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[News] Musicians Retreat Away from Copyright Cartel

  • Subject: [News] Musicians Retreat Away from Copyright Cartel
  • From: Roy Schestowitz <newsgroups@xxxxxxxxxxxxxxx>
  • Date: Sat, 17 Oct 2009 00:32:35 +0100
  • Followup-to: comp.os.linux.advocacy
  • Newsgroups: comp.os.linux.advocacy
  • User-agent: KNode/4.3.1
P2P Site Coalition to Help Indie Filmmakers

,----[ Quote ]
| Several of the largest BitTorrent sites 
| including Mininova, The Pirate Bay and isoHunt 
| have joined a coalition of file-sharing 
| partners in an ambitious project to help 
| filmmakers get their work out to the public. 
| Founded by the director of Steal This Film, 
| the VODO project debuts its first title today.


Clubs turn to independent artists for music

,----[ Quote ]
| A new scheme to play and promote independent 
| artists may spell the end to mainstream 
| Australian music at clubs and restaurants.
| The move is part of a plan by the clubs 
| industry to avoid higher music licence fees.
| When clubs, restaurants and hotels want to 
| play background music, they have to pay a 
| licence fee to the Phonographic Performance 
| Company of Australia (PPCA), which represents 
| major music labels and recording artists.


Court Rules That Phones Ringing in Public Don't Infringe Copyright

,----[ Quote ]
| As we reported in June, ASCAP believes that 
| when your cell phone's musical ringtone sounds 
| in a public place, you're infringing 
| copyright. A federal court yesterday firmly 
| rejected that argument, ruling that "when a 
| ringtone plays on a cellular telephone, even 
| when that occurs in public, the user is exempt 
| from copyright liability, and [the cellular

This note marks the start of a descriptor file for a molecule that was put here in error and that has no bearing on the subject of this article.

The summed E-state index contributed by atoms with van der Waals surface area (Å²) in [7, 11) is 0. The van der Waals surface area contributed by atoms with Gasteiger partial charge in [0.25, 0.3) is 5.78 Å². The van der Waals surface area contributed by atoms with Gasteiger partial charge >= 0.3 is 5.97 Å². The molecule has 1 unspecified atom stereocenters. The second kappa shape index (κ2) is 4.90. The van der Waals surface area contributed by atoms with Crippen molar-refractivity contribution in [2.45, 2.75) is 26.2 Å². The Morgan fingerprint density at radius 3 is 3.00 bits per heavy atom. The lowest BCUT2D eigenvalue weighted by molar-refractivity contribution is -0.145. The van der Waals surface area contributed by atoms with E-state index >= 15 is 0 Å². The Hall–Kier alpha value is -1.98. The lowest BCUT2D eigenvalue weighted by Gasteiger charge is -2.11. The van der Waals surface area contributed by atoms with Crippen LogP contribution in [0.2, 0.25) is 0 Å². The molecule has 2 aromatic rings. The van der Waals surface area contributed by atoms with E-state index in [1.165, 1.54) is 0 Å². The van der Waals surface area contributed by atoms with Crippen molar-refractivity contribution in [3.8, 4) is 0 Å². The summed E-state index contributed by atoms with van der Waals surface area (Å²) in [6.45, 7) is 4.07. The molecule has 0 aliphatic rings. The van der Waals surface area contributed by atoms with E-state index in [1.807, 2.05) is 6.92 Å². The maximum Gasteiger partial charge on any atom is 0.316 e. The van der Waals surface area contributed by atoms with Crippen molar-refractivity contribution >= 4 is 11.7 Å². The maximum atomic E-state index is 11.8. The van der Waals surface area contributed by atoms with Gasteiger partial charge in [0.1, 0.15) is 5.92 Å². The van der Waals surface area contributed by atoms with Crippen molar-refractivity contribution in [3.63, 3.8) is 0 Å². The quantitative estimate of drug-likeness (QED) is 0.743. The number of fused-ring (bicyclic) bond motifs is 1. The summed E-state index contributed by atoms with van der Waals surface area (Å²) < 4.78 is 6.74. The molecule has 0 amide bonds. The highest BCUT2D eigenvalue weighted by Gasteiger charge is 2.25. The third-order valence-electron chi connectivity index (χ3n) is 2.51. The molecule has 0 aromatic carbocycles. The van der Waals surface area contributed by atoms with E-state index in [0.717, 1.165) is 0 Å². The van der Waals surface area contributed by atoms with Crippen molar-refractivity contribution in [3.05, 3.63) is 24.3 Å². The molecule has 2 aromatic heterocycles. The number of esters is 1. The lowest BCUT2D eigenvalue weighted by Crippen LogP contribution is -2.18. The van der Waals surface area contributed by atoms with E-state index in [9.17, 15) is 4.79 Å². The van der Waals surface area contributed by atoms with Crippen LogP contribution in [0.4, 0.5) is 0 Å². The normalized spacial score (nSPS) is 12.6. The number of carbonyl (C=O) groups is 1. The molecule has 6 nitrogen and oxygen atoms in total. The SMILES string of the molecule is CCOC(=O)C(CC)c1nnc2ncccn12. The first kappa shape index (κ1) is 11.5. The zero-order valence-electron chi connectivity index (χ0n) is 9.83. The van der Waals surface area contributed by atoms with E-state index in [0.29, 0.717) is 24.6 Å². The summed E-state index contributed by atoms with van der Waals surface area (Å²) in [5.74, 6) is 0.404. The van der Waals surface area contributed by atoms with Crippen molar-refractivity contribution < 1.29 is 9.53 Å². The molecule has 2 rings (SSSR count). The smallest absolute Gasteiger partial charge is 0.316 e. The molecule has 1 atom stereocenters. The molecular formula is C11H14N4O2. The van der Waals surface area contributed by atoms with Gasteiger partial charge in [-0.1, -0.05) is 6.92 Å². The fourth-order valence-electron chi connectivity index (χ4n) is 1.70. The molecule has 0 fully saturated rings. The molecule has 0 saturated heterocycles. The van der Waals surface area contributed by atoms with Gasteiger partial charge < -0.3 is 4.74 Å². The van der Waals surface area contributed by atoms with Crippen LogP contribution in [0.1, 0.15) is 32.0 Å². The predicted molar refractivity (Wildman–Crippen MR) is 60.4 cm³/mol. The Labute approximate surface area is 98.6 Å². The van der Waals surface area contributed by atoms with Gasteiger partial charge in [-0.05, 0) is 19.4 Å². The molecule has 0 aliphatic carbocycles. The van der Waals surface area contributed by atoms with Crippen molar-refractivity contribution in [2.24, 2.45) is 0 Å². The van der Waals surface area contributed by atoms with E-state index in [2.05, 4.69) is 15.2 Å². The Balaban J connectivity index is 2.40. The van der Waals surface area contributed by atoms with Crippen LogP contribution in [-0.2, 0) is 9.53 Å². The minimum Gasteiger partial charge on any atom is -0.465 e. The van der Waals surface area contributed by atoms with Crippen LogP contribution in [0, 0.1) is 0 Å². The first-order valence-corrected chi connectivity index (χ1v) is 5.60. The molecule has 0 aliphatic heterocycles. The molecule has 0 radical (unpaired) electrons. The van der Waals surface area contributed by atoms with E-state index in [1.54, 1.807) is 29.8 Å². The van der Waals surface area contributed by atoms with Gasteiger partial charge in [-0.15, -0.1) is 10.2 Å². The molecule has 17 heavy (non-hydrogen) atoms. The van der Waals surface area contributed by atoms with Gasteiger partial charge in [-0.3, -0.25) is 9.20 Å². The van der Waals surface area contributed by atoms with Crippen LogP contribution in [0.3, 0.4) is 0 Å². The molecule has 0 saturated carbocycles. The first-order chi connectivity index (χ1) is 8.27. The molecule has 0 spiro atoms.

| carrier] is not liable either secondarily or 
| directly." This is exactly the outcome urged 
| by EFF, Public Knowledge, and the Center for 
| Democracy & Technology in an amicus brief 
| filed in the case. 



PRS Threatens Woman For Playing Radio To Her Horses Without Paying A Licensing

,----[ Quote ]
| The latest (sent in by a few folks) is that PRS has now threatened a woman
| who plays classical music to her horses in her stable to keep them calm. She
| had been turning on the local classical music station, saying that it helped
| keep the horse calm -- but PRS is demanding Â99 if she wants to keep
| providing such a "public performance." And it's not just a one-off.
| Apparently a bunch of stables have been receiving such calls.
| Obviously, this is not a case of random excessive attempts by PRS to squeeze
| more money out of people. It's become systematic. The group seems to believe
| that playing music in almost any situation now constitutes a public
| performance and requires a licensing fee. You just know they're salivating
| over the opportunity to go after people playing music in their cars with the
windows down.


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